The California Court of Appeal reversed a jury decision awarding plaintiff a whopping $750,000 in damages based on slander per se. Regalia, the plaintiff, was a former employee of an automobile museum. He claimed that he was wrongfully terminated and that the defendants were liable for slander per se based on two allegedly defamatory statements made by Mr. Nethercutt. The alleged statements were:
"Michael Regalia demanded a commission or finder’s fee of about $230,000 to which he was not entitled"
"The Nethercutt Collection fired Michael Regalia because other employees would not work for him, and that other employees would leave if Michael Regalia remained employed"
Regalia claimed that the above statements were slander per se and the jury agreed but found that he suffered no actual damages as a result of the statements.
The court of appeal went into a lengthy (useful) analysis of slander per se vs. slander per quod.
Statements are slanderous per se if they fall within the four categories of Civil Code section 46. Statements that do not fall within those four categories are slander per quod and require proof of special damages.
"It is a question of law, for the court to determine, whether a communication is libelous or slanderous per se. But it remains within the province of the jury to determine whether the reader understood the article, in light of relevant extrinsic facts, if any to be defamatory."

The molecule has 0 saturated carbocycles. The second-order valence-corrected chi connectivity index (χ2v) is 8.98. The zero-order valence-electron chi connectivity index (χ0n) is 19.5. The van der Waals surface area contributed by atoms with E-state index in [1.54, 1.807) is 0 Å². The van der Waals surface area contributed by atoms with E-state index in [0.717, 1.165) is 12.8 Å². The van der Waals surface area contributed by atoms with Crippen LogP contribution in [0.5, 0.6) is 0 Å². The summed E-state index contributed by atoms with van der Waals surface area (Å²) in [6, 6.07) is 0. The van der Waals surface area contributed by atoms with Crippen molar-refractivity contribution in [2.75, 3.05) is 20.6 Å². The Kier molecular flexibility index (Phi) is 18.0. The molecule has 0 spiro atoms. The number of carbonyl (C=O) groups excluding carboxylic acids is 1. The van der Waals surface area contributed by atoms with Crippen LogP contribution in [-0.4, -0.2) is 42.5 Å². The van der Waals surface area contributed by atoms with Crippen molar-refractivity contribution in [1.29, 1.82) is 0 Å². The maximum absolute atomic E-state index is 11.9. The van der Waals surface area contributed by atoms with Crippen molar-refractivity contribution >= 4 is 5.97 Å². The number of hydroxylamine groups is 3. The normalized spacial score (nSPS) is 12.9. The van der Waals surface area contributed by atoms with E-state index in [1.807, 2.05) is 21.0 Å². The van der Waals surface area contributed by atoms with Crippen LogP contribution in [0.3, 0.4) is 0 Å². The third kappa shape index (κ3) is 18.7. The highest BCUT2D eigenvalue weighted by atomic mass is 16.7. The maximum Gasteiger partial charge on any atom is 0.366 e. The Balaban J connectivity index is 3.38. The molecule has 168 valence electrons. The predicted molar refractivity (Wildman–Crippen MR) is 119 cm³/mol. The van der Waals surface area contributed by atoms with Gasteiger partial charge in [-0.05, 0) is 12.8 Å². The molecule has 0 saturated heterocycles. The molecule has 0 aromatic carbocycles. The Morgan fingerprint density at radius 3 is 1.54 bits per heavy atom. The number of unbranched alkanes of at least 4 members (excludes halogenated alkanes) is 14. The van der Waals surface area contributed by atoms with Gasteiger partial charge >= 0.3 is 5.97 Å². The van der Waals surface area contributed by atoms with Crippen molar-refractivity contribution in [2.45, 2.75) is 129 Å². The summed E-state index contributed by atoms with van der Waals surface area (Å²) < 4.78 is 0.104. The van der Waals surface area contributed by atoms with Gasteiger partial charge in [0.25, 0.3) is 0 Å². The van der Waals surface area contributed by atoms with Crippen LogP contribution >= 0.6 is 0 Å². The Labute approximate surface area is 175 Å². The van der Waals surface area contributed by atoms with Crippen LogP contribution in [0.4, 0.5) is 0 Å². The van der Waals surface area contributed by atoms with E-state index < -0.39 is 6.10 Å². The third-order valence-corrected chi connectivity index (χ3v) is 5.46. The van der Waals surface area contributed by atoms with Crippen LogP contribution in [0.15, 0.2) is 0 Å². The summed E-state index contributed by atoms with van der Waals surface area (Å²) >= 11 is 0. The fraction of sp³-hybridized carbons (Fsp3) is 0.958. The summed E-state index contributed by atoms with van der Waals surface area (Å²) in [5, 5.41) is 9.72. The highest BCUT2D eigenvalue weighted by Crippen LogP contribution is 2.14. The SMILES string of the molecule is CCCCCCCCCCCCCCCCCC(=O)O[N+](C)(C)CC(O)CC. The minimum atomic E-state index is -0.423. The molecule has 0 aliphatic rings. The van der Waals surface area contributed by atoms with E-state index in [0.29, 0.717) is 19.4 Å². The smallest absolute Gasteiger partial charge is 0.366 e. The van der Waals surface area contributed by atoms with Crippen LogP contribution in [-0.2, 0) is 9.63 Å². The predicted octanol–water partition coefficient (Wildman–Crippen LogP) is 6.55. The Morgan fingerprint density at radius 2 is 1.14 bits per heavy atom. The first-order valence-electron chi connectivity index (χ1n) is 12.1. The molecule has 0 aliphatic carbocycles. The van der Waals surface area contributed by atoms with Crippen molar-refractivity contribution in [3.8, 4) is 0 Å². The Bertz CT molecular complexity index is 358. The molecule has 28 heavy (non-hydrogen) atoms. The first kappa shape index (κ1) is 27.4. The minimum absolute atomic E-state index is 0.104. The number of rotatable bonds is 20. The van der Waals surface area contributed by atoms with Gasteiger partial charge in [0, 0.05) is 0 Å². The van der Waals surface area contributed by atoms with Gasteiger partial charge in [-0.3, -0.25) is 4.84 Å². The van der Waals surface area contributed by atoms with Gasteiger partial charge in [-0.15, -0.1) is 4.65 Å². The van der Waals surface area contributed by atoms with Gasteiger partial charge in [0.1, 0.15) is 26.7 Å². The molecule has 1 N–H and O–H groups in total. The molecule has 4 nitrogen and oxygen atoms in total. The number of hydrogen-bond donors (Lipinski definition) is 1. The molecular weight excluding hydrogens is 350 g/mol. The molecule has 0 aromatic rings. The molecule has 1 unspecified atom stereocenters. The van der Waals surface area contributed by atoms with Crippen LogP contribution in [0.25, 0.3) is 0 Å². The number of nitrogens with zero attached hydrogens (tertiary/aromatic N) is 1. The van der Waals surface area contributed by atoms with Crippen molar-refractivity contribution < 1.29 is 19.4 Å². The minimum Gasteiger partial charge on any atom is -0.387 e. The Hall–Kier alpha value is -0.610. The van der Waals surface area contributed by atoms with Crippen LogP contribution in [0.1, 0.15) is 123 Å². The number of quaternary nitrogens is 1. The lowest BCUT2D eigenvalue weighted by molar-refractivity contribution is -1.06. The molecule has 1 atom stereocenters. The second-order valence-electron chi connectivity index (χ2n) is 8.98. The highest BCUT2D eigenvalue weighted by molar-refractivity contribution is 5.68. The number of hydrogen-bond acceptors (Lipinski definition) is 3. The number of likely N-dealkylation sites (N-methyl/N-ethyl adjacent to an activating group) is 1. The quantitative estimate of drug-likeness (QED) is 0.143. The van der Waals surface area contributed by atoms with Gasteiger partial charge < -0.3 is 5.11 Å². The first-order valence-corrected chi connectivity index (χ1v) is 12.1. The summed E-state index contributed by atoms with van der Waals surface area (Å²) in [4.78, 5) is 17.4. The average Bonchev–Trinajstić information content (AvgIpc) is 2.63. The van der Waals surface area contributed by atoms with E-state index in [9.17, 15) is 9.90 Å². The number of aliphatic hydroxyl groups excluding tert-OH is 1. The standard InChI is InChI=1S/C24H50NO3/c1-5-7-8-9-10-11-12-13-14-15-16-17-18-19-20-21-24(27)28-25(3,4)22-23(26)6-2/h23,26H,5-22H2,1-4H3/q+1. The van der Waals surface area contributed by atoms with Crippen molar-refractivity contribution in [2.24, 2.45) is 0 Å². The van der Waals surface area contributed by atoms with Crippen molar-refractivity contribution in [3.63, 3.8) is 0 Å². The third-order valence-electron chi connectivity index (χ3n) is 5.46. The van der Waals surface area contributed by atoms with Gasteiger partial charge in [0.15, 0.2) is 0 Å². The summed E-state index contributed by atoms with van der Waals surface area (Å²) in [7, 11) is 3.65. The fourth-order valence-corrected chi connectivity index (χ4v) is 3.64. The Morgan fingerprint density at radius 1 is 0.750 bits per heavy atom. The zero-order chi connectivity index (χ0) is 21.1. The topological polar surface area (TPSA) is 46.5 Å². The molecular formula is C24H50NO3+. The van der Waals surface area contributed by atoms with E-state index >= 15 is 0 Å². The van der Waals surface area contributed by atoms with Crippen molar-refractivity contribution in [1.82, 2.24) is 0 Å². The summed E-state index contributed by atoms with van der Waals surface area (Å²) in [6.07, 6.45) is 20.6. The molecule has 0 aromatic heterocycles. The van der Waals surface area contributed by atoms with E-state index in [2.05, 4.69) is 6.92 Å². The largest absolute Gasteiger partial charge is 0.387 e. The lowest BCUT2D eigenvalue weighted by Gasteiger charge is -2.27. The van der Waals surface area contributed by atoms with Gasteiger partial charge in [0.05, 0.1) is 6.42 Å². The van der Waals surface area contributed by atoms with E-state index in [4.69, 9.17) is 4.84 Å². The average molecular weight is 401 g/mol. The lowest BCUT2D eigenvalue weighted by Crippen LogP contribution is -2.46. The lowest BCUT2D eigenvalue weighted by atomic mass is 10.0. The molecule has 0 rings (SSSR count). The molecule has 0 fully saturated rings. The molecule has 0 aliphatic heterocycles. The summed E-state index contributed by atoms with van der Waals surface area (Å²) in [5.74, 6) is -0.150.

In other words, it is for the court to make the threshold determination of whether the communication is indeed slanderous per se. Then it is for the jury or trier of fact to determine whether the statements is indeed defamatory.
Here, the appellate court determined that the trial court erred in deciding that the above two statements were slander per se. The firs statement was not slanderous per se because making a demand for money that is rejected does not necessarily reflect negatively on the person making the demand. This does not "directly injure him in his profession, trade or business."
The second statement was not slanderous per se because the fact that one or more employees did not want to work for another employees did not necessarily reflect adversely on the person.
Since Regalia was unable to show special damages at trial and he only claimed slander per se, the appellate court determined that he was not entitled to a retrial. Case over.
Moral of the Story: If you think the alleged defamatory statements are arguably slander per se or slander per quod, make sure you present both to the court. Don’t gamble. You never know which way the judge or jury will go.
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